THC can be bad for you. Really bad. As little as ten milligrams of the compound—for years considered “the active ingredient” in cannabis—can cause “toxic psychosis,” according to one study.
Best-case scenario? THC is boring—really boring, producing a high with “no specific character,” one researcher told Scientific American. More likely, a dose of pure THC will result in a dysphoric, scattered feeling.
Either way, not a lot of fun—and not much use for medicine.
But that’s fine! And of no importance to marijuana users, who—when smoking or vaporizing or eating cannabis—are consuming much, much more than mere delta-9 tetrahydrocannabinol.
Almost every strain of cannabis sativa contains some THC. There’s even traces of THC in most cuttings of industrial hemp. And all of those THC molecules, whether extracted from hemp or from top-shelf nug-run, will act on the brain in essentially the same way.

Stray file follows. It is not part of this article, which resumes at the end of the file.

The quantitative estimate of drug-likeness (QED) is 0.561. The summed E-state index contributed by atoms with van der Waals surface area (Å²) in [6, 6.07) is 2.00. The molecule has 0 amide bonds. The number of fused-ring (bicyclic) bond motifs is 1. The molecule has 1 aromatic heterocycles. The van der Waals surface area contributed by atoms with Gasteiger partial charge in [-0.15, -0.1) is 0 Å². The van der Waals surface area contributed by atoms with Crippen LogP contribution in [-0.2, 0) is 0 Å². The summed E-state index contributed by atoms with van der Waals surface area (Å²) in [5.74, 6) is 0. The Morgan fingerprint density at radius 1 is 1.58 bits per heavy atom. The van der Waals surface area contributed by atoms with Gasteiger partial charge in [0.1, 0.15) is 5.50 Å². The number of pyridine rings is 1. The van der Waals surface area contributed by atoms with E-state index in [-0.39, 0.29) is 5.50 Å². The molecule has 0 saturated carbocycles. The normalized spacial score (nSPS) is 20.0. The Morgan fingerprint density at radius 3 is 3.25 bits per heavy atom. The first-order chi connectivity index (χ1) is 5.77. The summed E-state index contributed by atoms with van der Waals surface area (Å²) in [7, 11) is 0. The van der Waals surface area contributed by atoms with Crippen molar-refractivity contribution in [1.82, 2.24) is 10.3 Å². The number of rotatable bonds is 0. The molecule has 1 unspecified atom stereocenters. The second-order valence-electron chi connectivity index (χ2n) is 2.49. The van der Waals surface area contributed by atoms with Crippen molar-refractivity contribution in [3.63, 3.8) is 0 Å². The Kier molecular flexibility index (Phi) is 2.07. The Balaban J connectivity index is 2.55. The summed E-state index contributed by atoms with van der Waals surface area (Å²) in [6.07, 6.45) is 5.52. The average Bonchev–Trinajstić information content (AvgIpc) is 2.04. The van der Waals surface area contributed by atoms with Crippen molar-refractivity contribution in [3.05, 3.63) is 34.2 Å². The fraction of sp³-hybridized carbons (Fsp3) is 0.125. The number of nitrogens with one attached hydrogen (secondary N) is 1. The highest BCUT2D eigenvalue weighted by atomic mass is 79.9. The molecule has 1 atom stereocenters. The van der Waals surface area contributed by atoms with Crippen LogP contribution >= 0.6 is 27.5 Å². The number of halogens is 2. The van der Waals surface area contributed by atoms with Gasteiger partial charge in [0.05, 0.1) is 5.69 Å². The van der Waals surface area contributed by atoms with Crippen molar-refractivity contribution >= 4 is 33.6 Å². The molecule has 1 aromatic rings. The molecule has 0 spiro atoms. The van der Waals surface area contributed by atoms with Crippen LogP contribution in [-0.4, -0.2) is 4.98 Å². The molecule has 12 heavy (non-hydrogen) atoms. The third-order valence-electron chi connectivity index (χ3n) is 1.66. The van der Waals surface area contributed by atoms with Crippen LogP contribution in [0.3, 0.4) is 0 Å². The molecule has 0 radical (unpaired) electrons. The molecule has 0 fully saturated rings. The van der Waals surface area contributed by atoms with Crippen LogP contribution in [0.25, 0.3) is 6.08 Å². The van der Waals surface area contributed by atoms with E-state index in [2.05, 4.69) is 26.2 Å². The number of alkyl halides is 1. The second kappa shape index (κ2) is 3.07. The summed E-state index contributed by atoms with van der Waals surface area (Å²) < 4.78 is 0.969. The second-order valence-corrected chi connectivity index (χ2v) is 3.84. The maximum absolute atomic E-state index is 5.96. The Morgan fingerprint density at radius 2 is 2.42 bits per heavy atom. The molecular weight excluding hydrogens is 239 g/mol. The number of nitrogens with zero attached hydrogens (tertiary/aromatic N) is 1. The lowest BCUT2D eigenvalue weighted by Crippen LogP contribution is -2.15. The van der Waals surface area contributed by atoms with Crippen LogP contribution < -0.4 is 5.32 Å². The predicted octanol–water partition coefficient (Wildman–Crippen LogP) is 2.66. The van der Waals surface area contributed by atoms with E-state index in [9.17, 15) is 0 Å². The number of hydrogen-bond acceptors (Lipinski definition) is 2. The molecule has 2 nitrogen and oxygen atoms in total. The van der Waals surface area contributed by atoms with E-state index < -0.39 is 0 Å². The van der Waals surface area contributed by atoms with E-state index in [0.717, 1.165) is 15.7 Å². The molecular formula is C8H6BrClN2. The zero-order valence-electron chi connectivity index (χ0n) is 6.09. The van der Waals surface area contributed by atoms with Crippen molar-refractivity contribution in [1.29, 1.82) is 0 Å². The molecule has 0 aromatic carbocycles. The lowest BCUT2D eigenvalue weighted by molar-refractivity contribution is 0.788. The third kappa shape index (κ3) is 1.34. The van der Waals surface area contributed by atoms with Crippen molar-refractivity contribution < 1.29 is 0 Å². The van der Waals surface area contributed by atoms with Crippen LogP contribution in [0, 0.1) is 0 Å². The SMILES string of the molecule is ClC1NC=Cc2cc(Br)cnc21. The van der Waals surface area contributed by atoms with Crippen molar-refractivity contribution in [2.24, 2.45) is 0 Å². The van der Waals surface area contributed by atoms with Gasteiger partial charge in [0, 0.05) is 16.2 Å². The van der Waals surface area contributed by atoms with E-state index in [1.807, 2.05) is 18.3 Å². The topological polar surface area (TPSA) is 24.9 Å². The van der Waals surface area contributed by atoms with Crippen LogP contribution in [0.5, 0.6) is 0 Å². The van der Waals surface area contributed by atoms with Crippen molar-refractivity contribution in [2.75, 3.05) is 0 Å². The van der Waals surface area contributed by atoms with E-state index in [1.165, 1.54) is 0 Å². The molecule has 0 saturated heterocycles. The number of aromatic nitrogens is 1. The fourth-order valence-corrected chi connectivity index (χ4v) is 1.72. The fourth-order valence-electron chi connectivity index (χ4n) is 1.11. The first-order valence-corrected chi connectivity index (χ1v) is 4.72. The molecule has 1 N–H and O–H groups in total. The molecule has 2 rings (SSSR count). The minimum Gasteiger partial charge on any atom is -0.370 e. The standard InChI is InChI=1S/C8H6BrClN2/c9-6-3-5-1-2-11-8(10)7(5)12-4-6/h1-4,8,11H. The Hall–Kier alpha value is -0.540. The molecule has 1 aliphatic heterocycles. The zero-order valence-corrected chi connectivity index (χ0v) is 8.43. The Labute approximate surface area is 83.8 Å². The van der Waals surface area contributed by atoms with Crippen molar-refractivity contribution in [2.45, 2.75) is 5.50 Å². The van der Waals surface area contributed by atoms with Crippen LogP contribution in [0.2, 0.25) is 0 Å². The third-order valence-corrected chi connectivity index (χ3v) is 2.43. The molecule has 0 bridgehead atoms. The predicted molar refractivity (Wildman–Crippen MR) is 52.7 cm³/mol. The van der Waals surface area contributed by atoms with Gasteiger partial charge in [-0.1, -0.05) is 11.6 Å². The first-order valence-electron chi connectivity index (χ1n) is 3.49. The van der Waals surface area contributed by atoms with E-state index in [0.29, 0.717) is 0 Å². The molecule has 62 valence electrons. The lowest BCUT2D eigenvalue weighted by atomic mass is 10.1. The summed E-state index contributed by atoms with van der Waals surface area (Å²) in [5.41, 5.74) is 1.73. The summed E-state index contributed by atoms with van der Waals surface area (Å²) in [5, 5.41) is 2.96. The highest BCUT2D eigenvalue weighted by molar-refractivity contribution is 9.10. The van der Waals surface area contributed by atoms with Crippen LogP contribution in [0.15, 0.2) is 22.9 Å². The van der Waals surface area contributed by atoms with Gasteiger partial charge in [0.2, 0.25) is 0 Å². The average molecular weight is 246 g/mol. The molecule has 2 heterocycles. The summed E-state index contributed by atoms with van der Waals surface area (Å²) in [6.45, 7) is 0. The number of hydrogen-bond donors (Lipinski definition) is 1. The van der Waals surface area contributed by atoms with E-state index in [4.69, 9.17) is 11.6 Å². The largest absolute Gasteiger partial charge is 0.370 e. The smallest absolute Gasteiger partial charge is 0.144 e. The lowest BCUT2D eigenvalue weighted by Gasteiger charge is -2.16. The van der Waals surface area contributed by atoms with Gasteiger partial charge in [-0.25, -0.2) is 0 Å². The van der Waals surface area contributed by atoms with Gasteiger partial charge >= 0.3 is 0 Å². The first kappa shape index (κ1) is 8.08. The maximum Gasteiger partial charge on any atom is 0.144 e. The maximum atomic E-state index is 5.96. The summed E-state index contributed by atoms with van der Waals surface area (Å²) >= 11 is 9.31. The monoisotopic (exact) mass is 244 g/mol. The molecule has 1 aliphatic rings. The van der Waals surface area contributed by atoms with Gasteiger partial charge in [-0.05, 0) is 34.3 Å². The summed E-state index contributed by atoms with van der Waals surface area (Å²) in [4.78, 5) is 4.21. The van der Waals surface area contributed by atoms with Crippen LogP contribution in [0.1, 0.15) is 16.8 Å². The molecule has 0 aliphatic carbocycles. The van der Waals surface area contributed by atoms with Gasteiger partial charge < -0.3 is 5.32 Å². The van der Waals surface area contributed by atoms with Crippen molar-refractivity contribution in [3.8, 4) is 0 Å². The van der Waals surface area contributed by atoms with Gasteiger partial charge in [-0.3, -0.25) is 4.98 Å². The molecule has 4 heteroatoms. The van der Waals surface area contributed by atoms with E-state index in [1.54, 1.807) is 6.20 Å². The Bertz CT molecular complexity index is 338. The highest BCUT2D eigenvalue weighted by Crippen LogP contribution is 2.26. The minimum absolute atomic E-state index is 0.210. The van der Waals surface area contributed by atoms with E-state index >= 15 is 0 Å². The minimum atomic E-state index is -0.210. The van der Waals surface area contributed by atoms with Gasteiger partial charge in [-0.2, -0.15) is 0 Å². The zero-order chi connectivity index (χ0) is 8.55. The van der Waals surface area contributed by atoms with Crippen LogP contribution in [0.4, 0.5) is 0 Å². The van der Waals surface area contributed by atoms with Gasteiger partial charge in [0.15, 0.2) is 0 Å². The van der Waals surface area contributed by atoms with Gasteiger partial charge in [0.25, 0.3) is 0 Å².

As Scientific American reported last week, what sets strains apart from one another—the cause of their unique characteristics—is everything else that’s in the plant: other cannabinoids, scent- and smell-determining terpenes. (Terpenes—the compounds that cause a marijuana plant to smell skunky or piney or lemony—are at least partially determined by a plant’s genetics, and not conditions of cultivation, recent research has found.)